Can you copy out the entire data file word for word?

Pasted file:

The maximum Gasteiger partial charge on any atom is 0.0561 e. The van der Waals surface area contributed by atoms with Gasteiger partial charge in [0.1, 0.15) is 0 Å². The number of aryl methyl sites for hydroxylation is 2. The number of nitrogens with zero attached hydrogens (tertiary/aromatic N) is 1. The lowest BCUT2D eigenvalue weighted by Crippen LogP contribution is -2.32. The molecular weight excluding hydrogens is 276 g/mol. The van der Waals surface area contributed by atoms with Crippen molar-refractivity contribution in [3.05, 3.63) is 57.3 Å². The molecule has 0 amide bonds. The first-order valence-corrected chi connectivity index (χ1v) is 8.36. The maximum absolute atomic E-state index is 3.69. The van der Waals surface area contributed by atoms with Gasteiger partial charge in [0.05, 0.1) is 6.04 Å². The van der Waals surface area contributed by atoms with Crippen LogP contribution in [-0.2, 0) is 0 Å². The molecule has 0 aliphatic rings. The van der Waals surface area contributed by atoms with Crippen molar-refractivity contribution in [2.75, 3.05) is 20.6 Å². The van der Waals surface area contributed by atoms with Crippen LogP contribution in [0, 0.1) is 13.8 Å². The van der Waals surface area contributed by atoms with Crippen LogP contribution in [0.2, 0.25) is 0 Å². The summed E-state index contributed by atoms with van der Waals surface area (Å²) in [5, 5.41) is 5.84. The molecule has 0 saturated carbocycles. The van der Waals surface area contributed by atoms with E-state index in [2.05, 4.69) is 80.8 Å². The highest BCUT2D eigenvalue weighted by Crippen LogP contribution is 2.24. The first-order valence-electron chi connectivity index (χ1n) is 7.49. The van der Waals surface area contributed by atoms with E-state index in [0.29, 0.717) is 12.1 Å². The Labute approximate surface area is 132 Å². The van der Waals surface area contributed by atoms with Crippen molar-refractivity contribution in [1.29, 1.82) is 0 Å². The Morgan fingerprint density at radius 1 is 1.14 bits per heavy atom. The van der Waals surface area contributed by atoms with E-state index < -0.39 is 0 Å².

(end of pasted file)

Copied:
The maximum Gasteiger partial charge on any atom is 0.0561 e. The van der Waals surface area contributed by atoms with Gasteiger partial charge in [0.1, 0.15) is 0 Å². The number of aryl methyl sites for hydroxylation is 2. The number of nitrogens with zero attached hydrogens (tertiary/aromatic N) is 1. The lowest BCUT2D eigenvalue weighted by Crippen LogP contribution is -2.32. The molecular weight excluding hydrogens is 276 g/mol. The van der Waals surface area contributed by atoms with Crippen molar-refractivity contribution in [3.05, 3.63) is 57.3 Å². The molecule has 0 amide bonds. The first-order valence-corrected chi connectivity index (χ1v) is 8.36. The maximum absolute atomic E-state index is 3.69. The van der Waals surface area contributed by atoms with Gasteiger partial charge in [0.05, 0.1) is 6.04 Å². The van der Waals surface area contributed by atoms with Crippen LogP contribution in [-0.2, 0) is 0 Å². The molecule has 0 aliphatic rings. The van der Waals surface area contributed by atoms with Crippen molar-refractivity contribution in [2.75, 3.05) is 20.6 Å². The van der Waals surface area contributed by atoms with Crippen LogP contribution in [0, 0.1) is 13.8 Å². The van der Waals surface area contributed by atoms with Crippen LogP contribution in [0.2, 0.25) is 0 Å². The summed E-state index contributed by atoms with van der Waals surface area (Å²) in [5, 5.41) is 5.84. The molecule has 0 saturated carbocycles. The van der Waals surface area contributed by atoms with E-state index in [2.05, 4.69) is 80.8 Å². The highest BCUT2D eigenvalue weighted by Crippen LogP contribution is 2.24. The first-order valence-electron chi connectivity index (χ1n) is 7.49. The van der Waals surface area contributed by atoms with E-state index in [0.29, 0.717) is 12.1 Å². The Labute approximate surface area is 132 Å². The van der Waals surface area contributed by atoms with Crippen molar-refractivity contribution in [1.29, 1.82) is 0 Å². The Morgan fingerprint density at radius 1 is 1.14 bits per heavy atom. The van der Waals surface area contributed by atoms with E-state index < -0.39 is 0 Å².